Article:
WASHINGTON — Four U.S. representatives from Colorado have urged President Obama to seek congressional authorization before ordering any military strikes on Syria.
They have not threatened retaliation if he fails to get approval from Congress. Yet the bipartisan group of lawmakers has staked out its turf in a duel between the legislative and executive branches.
“I think the President has an obligation to come before the Congress (to get authorization on Syria) for two reasons: for the Constitution and for the War Powers Resolution,” Rep. Mike Coffman (R-Aurora) said in an interview.
“The War Powers Act says he cannot act without the threat of an imminent attack on the homeland. Certainly in this case we are not at risk of an imminent attack at all,” Coffman added.
Like Coffman, Republican representatives Scott Tipton of Cortez and Cory Gardner of Yuma signed their names to a letter a GOP backbencher circulated this week. “We strongly urge you to consult and receive authorization from Congress before ordering the use of U.S. military force in Syria,” the signatories wrote to President Obama.
More than 115 members of the House of Representatives, a quarter of the lower chamber, have signed the letter from Rep. Scott Rigell (R-Va.).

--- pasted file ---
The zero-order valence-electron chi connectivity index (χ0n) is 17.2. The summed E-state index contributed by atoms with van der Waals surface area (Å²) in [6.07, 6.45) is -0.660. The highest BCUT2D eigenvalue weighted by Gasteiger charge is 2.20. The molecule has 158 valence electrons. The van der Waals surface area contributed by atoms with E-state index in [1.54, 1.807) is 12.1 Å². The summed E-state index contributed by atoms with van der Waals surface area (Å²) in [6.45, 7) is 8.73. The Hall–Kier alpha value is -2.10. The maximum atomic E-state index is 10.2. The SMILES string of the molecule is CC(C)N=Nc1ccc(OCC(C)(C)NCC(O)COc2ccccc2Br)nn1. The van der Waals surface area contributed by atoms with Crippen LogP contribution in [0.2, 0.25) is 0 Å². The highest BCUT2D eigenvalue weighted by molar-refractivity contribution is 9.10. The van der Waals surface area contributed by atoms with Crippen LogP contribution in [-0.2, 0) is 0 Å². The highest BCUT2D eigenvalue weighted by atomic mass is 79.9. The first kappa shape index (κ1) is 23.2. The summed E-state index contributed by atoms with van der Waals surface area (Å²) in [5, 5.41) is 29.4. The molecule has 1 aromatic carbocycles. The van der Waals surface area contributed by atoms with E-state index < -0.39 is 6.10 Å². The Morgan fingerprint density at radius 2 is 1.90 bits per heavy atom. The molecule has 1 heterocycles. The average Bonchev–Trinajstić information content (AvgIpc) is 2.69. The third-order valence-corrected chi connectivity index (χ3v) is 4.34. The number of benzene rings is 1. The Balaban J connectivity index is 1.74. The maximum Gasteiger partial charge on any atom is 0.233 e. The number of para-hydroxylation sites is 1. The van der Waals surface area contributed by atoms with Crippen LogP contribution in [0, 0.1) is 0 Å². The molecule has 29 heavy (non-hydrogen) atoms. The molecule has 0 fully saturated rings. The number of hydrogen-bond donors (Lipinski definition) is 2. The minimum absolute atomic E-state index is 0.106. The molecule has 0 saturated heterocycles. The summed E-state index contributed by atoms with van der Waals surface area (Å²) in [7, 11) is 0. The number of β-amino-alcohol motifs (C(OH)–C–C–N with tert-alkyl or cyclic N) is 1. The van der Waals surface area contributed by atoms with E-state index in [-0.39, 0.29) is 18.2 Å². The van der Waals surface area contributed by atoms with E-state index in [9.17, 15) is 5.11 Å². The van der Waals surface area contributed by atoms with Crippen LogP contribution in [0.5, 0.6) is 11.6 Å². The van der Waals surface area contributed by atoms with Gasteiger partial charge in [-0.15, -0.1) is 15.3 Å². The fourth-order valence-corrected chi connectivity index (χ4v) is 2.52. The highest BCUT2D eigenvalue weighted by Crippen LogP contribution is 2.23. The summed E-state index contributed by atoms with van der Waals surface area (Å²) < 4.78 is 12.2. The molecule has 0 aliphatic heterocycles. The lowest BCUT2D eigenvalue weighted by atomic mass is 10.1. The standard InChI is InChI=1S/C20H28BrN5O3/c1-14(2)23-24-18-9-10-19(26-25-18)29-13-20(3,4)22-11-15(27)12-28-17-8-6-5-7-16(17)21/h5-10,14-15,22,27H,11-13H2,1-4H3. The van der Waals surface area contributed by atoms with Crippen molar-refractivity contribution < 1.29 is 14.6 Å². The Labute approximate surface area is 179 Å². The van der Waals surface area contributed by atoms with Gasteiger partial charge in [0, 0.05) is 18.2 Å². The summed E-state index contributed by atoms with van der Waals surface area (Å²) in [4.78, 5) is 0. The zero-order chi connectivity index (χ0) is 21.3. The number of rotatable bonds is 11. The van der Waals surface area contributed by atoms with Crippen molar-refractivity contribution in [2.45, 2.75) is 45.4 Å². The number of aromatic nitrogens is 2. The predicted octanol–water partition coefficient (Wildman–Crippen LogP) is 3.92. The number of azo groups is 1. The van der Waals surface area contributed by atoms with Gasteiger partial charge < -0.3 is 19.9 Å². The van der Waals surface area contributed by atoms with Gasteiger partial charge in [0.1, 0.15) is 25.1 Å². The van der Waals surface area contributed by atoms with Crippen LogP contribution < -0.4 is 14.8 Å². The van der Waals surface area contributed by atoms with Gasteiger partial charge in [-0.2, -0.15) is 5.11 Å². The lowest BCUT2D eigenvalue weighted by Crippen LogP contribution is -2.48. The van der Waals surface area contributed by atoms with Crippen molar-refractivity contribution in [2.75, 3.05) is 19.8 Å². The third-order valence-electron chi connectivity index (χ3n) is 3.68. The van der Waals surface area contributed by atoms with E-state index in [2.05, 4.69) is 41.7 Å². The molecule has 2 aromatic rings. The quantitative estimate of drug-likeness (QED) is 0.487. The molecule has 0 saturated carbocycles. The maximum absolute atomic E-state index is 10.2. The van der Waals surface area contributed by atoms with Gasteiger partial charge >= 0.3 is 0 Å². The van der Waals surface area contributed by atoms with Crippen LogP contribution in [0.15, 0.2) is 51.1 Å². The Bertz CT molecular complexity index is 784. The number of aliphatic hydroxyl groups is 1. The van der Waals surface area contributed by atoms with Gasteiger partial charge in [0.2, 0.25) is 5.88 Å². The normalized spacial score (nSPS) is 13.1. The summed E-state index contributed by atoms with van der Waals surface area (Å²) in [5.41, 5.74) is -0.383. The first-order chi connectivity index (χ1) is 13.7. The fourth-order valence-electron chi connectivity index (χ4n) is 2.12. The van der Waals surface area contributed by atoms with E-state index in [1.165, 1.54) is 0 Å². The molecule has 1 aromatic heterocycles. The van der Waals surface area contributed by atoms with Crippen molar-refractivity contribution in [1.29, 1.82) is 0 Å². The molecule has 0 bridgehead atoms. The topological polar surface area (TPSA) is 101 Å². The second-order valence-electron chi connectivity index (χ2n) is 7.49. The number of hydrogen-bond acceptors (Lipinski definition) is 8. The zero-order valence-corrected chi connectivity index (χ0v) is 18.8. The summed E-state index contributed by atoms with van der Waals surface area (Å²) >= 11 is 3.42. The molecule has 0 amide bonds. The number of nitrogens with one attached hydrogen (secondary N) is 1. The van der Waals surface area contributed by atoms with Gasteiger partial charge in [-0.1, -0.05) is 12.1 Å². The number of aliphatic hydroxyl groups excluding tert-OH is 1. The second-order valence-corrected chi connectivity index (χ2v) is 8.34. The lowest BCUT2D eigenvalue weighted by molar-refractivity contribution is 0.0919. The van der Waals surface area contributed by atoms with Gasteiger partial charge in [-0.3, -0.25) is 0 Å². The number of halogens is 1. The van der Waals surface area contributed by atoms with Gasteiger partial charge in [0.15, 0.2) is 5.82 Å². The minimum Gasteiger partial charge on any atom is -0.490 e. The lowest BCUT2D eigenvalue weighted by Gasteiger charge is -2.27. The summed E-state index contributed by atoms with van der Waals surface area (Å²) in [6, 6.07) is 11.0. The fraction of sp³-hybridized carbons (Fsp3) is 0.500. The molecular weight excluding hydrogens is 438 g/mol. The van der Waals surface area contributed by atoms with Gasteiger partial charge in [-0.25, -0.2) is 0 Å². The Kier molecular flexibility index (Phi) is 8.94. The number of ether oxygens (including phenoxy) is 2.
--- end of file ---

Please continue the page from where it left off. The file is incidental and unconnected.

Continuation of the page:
Although most of the signatories are Republicans, more than a dozen Democrats have signed Rigell’s letter as well as a letter from Rep. Barbara Lee (D-Calif.).
Rep. Diana DeGette of Denver put her name on Lee’s letter, which 52 other Democrats have signed so far.
“Congress has the constitutional obligation and power to approve of military force, even if the U.S. or its direct interests (such as embassies) have not been attacked or threatened with attack,” the lawmakers wrote Thursday to Obama.
The main difference between the two letters is the timing of a congressional response. Rigell’s letter urges Congress to return to Washington before its recess ends Sept. 9 if Obama intervenes in Syria militarily, while Lee’s does not mention when Congress should return if the President orders a strike.
Poll results on a U.S. military intervention are inconclusive. While surveys show that most Americans oppose a U.S. military intervention in the Middle Eastern country, an ABC poll last December found a majority of Americans would support a military strike if Syria used chemical weapons against its own civilians.
But pressing Obama to seek authorization from Congress before putting U.S. armed forces into hostilities is not a universal opinion in the Colorado congressional delegation.
According to Politico, Rep. Jared Polis (D-Boulder) declined to say if Obama should seek congressional approval.
“I would hope that members of Congress would take the time to hear the case of the president and and hear the other side before offering poorly informed opinions,” Polis reportedly said. His office did not return an email request for comment.